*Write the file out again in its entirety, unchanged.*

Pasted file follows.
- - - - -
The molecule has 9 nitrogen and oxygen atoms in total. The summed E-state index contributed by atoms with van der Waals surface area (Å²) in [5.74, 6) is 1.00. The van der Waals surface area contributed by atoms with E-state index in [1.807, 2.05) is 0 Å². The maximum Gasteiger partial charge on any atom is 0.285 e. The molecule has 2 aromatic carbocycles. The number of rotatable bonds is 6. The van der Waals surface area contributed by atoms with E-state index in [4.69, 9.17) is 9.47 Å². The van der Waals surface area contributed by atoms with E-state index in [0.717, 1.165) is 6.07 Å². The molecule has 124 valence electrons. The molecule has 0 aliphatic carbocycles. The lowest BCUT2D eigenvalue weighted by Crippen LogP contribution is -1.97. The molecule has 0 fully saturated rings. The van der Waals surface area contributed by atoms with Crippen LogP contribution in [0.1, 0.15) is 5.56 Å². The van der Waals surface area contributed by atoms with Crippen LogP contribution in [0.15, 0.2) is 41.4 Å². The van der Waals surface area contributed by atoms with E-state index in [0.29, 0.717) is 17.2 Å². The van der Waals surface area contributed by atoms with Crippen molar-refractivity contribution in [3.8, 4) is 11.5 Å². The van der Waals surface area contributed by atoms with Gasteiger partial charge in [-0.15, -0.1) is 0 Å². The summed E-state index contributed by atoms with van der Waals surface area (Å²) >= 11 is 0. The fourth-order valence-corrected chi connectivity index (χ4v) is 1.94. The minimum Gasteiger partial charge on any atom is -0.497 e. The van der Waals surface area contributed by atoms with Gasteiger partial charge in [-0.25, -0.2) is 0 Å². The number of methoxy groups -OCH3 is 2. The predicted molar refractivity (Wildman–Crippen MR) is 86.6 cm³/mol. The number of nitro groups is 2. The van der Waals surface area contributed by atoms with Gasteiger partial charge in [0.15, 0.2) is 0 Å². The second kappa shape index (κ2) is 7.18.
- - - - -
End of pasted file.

The molecule has 9 nitrogen and oxygen atoms in total. The summed E-state index contributed by atoms with van der Waals surface area (Å²) in [5.74, 6) is 1.00. The van der Waals surface area contributed by atoms with E-state index in [1.807, 2.05) is 0 Å². The maximum Gasteiger partial charge on any atom is 0.285 e. The molecule has 2 aromatic carbocycles. The number of rotatable bonds is 6. The van der Waals surface area contributed by atoms with E-state index in [4.69, 9.17) is 9.47 Å². The van der Waals surface area contributed by atoms with E-state index in [0.717, 1.165) is 6.07 Å². The molecule has 124 valence electrons. The molecule has 0 aliphatic carbocycles. The lowest BCUT2D eigenvalue weighted by Crippen LogP contribution is -1.97. The molecule has 0 fully saturated rings. The van der Waals surface area contributed by atoms with Crippen LogP contribution in [0.1, 0.15) is 5.56 Å². The van der Waals surface area contributed by atoms with Crippen LogP contribution in [0.15, 0.2) is 41.4 Å². The van der Waals surface area contributed by atoms with E-state index in [0.29, 0.717) is 17.2 Å². The van der Waals surface area contributed by atoms with Crippen molar-refractivity contribution in [3.8, 4) is 11.5 Å². The van der Waals surface area contributed by atoms with Gasteiger partial charge in [-0.15, -0.1) is 0 Å². The summed E-state index contributed by atoms with van der Waals surface area (Å²) >= 11 is 0. The fourth-order valence-corrected chi connectivity index (χ4v) is 1.94. The minimum Gasteiger partial charge on any atom is -0.497 e. The van der Waals surface area contributed by atoms with Gasteiger partial charge in [-0.25, -0.2) is 0 Å². The number of methoxy groups -OCH3 is 2. The predicted molar refractivity (Wildman–Crippen MR) is 86.6 cm³/mol. The number of nitro groups is 2. The van der Waals surface area contributed by atoms with Gasteiger partial charge in [0.15, 0.2) is 0 Å². The second kappa shape index (κ2) is 7.18.